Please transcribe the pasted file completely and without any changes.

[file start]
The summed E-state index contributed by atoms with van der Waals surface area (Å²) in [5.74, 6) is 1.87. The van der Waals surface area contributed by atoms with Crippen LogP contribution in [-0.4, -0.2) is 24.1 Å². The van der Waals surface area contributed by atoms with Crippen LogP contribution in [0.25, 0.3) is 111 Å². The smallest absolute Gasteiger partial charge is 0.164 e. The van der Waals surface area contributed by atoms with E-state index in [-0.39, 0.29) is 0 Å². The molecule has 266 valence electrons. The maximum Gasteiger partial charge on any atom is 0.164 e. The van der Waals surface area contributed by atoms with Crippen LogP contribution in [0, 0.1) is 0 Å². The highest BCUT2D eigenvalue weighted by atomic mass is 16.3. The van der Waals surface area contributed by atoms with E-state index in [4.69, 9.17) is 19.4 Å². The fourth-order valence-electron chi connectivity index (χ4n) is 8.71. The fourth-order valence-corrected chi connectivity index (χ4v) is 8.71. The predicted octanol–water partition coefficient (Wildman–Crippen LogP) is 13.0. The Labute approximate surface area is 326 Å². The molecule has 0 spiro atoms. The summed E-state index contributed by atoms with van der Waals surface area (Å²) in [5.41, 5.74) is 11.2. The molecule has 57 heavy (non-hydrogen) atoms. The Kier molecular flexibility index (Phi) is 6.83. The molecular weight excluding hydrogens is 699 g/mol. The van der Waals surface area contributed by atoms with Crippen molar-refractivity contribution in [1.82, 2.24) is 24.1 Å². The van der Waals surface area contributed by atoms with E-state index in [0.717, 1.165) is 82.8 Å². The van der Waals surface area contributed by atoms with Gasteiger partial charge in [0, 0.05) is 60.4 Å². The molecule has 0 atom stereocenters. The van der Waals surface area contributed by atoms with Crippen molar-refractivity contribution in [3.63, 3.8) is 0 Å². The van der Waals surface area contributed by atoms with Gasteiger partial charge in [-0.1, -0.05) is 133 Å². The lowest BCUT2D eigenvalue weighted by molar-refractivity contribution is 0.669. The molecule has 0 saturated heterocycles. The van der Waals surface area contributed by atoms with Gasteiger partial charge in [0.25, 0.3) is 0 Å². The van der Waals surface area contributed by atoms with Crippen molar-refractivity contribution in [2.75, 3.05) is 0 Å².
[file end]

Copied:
The summed E-state index contributed by atoms with van der Waals surface area (Å²) in [5.74, 6) is 1.87. The van der Waals surface area contributed by atoms with Crippen LogP contribution in [-0.4, -0.2) is 24.1 Å². The van der Waals surface area contributed by atoms with Crippen LogP contribution in [0.25, 0.3) is 111 Å². The smallest absolute Gasteiger partial charge is 0.164 e. The van der Waals surface area contributed by atoms with E-state index in [-0.39, 0.29) is 0 Å². The molecule has 266 valence electrons. The maximum Gasteiger partial charge on any atom is 0.164 e. The van der Waals surface area contributed by atoms with Crippen LogP contribution in [0, 0.1) is 0 Å². The highest BCUT2D eigenvalue weighted by atomic mass is 16.3. The van der Waals surface area contributed by atoms with E-state index in [4.69, 9.17) is 19.4 Å². The fourth-order valence-electron chi connectivity index (χ4n) is 8.71. The fourth-order valence-corrected chi connectivity index (χ4v) is 8.71. The predicted octanol–water partition coefficient (Wildman–Crippen LogP) is 13.0. The Labute approximate surface area is 326 Å². The molecule has 0 spiro atoms. The summed E-state index contributed by atoms with van der Waals surface area (Å²) in [5.41, 5.74) is 11.2. The molecule has 57 heavy (non-hydrogen) atoms. The Kier molecular flexibility index (Phi) is 6.83. The molecular weight excluding hydrogens is 699 g/mol. The van der Waals surface area contributed by atoms with Crippen molar-refractivity contribution in [1.82, 2.24) is 24.1 Å². The van der Waals surface area contributed by atoms with E-state index in [0.717, 1.165) is 82.8 Å². The van der Waals surface area contributed by atoms with Gasteiger partial charge in [0, 0.05) is 60.4 Å². The molecule has 0 atom stereocenters. The van der Waals surface area contributed by atoms with Crippen molar-refractivity contribution in [3.63, 3.8) is 0 Å². The van der Waals surface area contributed by atoms with Gasteiger partial charge in [-0.1, -0.05) is 133 Å². The lowest BCUT2D eigenvalue weighted by molar-refractivity contribution is 0.669. The molecule has 0 saturated heterocycles. The van der Waals surface area contributed by atoms with Gasteiger partial charge in [0.25, 0.3) is 0 Å². The van der Waals surface area contributed by atoms with Crippen molar-refractivity contribution in [2.75, 3.05) is 0 Å².